Clemens von Wedemeyer

Cast behind you the bones of your mother
KOW, Berlin

‘Cast behind you the bones of your mother’ is an instruction found in the Greek Ovidian myth Metamorphoses (AD 8), that was issued by the Oracle of Themis to the desolate Deucalion and Pyrrha—the last humans left on earth after Zeus’s great obliterating deluge. Initially perplexed, Deucalion and Pyrrha soon realise that they are the children of the earth, and the bones of their mother therefore are the stones beneath their feet. They cast these stones behind them and from the ground upon which the stones fall, a new generation of earth dwellers emerge.

It is in this terrain of dramatic myth and emerging sculptural forms that Clemens von Wedemeyer’s solo show at KOW resided; it is an extension from his 2013 solo project/exhibition Cast at MAXXI in Rome. Cast focused on ideas pertaining to cinema production: from the underlying politics of the local Cinecittà studio of Rome (the Mussolini-founded ‘Italian Hollywood’), to the many smaller industries, economies, and types of labour that surrounded it; whereas the development for Wedemeyer’s show in KOW took the project into a more textual and theatrical realm. Two newer works were included with three works from Cast thus generating a fresh thrust.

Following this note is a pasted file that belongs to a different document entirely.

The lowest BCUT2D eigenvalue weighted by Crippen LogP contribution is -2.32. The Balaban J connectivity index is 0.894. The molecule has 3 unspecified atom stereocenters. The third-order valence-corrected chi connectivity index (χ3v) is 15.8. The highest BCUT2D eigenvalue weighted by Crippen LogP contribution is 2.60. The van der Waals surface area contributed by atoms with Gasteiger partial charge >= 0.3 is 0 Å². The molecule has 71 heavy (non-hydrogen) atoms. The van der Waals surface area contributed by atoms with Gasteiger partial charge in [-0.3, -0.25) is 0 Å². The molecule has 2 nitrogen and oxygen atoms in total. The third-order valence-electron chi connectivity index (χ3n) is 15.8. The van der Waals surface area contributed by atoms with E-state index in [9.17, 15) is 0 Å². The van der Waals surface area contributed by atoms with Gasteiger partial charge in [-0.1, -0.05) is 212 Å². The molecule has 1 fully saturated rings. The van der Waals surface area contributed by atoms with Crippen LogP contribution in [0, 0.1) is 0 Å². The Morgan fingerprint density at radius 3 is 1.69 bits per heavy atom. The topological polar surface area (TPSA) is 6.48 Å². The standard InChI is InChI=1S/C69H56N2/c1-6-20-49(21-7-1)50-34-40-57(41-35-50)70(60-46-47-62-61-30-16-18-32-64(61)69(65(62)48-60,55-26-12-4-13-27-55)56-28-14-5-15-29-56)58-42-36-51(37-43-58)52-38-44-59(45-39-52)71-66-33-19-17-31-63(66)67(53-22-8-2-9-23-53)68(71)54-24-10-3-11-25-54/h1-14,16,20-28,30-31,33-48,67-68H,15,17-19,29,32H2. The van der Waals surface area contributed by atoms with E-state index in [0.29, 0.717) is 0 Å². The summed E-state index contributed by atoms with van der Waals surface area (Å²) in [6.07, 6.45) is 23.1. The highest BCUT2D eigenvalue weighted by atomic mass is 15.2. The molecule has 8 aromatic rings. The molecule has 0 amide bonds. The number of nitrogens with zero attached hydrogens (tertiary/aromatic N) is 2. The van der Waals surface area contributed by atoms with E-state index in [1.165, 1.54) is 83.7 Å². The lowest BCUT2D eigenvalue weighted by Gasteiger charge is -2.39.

The Beginning, Living Figures and Dying (2013) comprises five HDTV screens side-by-side on the ground-floor wall of the gallery space. The screens are elevated on the wall, and show snippets of found footage from films such as Jason and the Argonauts, Ben Hur, Planet of the Apes, and so on. The clips often feature characters/actors finding, clambering over, or trying to topple large god-like (film-set) effigies. A clip appears on the right-hand screen, passes on to the screen to the left, then a new clip replaces the old one, then it gets passed on again from right to left, until all five screens are active. Time passes laterally from screen to screen while also circulating within each frame, constantly throwing out images and new associations. Each screen generates momentary (Farocki-like) contexts with its neighbouring screen(s) as the moving images and emphases collect and dissolve before you. At one point, each of the five screens holds the face of a different female actor, at another point, an armed skeleton emerging from the dirt is staggered across the five screens, it from Ray Harryhausen’s infamous animated fight scene from Jason and the Argonauts, then a grab from Fritz Lang appears, then another of an athlete throwing a javelin, and another, the final scene from the Planet of the Apes where Charlton Heston has sunk to his knees before the fallen Statue of Liberty. A proportion of these films index golden-age Hollywood epics alongside scenes from other fields of film making. Looking upward at the elevated row of screens brought a sense of spectacularity to the work in a theatrical and Debordian sense.